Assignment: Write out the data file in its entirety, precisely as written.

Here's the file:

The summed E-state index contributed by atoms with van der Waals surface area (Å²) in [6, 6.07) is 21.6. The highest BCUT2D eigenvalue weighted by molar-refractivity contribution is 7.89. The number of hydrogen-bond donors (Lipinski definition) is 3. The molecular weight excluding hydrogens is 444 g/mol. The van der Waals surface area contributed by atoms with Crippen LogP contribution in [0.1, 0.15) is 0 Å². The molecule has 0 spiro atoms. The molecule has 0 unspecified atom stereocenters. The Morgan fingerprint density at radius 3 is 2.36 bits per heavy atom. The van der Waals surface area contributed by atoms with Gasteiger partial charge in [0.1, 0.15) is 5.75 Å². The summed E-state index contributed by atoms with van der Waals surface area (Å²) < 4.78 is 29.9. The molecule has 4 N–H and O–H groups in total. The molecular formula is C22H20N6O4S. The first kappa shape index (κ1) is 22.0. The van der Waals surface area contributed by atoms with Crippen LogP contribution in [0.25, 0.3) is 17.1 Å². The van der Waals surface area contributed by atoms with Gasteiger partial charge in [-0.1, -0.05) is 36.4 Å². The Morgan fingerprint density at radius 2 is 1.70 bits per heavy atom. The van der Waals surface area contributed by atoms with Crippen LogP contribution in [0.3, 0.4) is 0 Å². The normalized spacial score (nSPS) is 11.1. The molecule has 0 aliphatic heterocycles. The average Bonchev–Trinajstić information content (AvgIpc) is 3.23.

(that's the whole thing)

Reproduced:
The summed E-state index contributed by atoms with van der Waals surface area (Å²) in [6, 6.07) is 21.6. The highest BCUT2D eigenvalue weighted by molar-refractivity contribution is 7.89. The number of hydrogen-bond donors (Lipinski definition) is 3. The molecular weight excluding hydrogens is 444 g/mol. The van der Waals surface area contributed by atoms with Crippen LogP contribution in [0.1, 0.15) is 0 Å². The molecule has 0 spiro atoms. The molecule has 0 unspecified atom stereocenters. The Morgan fingerprint density at radius 3 is 2.36 bits per heavy atom. The van der Waals surface area contributed by atoms with Gasteiger partial charge in [0.1, 0.15) is 5.75 Å². The summed E-state index contributed by atoms with van der Waals surface area (Å²) < 4.78 is 29.9. The molecule has 4 N–H and O–H groups in total. The molecular formula is C22H20N6O4S. The first kappa shape index (κ1) is 22.0. The van der Waals surface area contributed by atoms with Crippen LogP contribution in [0.25, 0.3) is 17.1 Å². The van der Waals surface area contributed by atoms with Gasteiger partial charge in [-0.1, -0.05) is 36.4 Å². The Morgan fingerprint density at radius 2 is 1.70 bits per heavy atom. The van der Waals surface area contributed by atoms with Crippen LogP contribution in [0.3, 0.4) is 0 Å². The normalized spacial score (nSPS) is 11.1. The molecule has 0 aliphatic heterocycles. The average Bonchev–Trinajstić information content (AvgIpc) is 3.23.